An article on Kotaku caught my eye tonight, it's about a possible video game based on the events of the Underground Railroad. I'm not sure if the writer was being PC to keep his job or if he's just blatantly hypocritical.
I then read a good chunk of the comments left on the article, and oh boy, get this, people are actually outraged
. Can you believe it? There's a lot of questions to ask, and guess what, here's a few.
1. Whatever happened to respecting the medium?
Most media based on African slavery in America is generally received warmly. They depict a rough patch in human existence, which we all somehow find entertaining. We like to be moved. What makes a video game adaptation any different? I'd imagine they are offended because you'd be controlling the action, or maybe it's because video games are too trivia
l to draw out any emotions other than joy, rage, and chills? Whatever the reason, by being offended not by the finished product, but the concept itself all you're doing is kicking interactive media into a lower tier of entertainment.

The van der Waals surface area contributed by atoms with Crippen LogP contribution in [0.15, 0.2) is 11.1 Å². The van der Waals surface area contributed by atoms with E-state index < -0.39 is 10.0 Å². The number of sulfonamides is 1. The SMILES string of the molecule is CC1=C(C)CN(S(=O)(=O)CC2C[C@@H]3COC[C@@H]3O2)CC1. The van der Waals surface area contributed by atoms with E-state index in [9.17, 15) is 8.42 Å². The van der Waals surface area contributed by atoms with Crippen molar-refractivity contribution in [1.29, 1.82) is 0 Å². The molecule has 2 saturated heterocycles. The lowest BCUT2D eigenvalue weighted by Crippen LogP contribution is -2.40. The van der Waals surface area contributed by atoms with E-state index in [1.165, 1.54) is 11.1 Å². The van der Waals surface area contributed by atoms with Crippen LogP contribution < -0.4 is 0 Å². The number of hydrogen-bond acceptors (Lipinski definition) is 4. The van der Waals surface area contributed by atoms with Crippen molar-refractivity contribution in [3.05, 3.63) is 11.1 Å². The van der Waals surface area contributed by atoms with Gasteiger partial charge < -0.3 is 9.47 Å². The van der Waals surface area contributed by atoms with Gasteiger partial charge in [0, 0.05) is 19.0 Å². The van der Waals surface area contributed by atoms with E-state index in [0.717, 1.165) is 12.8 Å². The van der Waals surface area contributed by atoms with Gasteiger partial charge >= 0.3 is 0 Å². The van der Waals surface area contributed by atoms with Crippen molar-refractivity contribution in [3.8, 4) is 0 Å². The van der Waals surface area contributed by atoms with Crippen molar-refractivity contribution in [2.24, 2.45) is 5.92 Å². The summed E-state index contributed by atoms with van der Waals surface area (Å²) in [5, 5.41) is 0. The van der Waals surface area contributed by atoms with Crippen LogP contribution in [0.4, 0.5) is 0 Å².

2. Where do we draw the line?
My first thought was the line was drawn at fact and fiction. All those games that depict bloodshed in a casual manner are alright because the isolated events never actually happened in reality, despite the fact that near identical events happen on a daily basis, right? Then I realized that no, that's not the division, because every week a game is released based on one of the various wars of human history. The problem is, we justify it because either the war has been glorified to death, or it took place too long ago for anyone to give an ass. What makes war more acceptable over other unpleasant historical events?
The point is, nobody would make a game based off slavery for the exciting gameplay. If treated with the proper respect for the target audience, any subject or event is grounds for game adaptation. So please, please, <i>please</i> don't be outraged, because if you are, you should have been a long time ago. read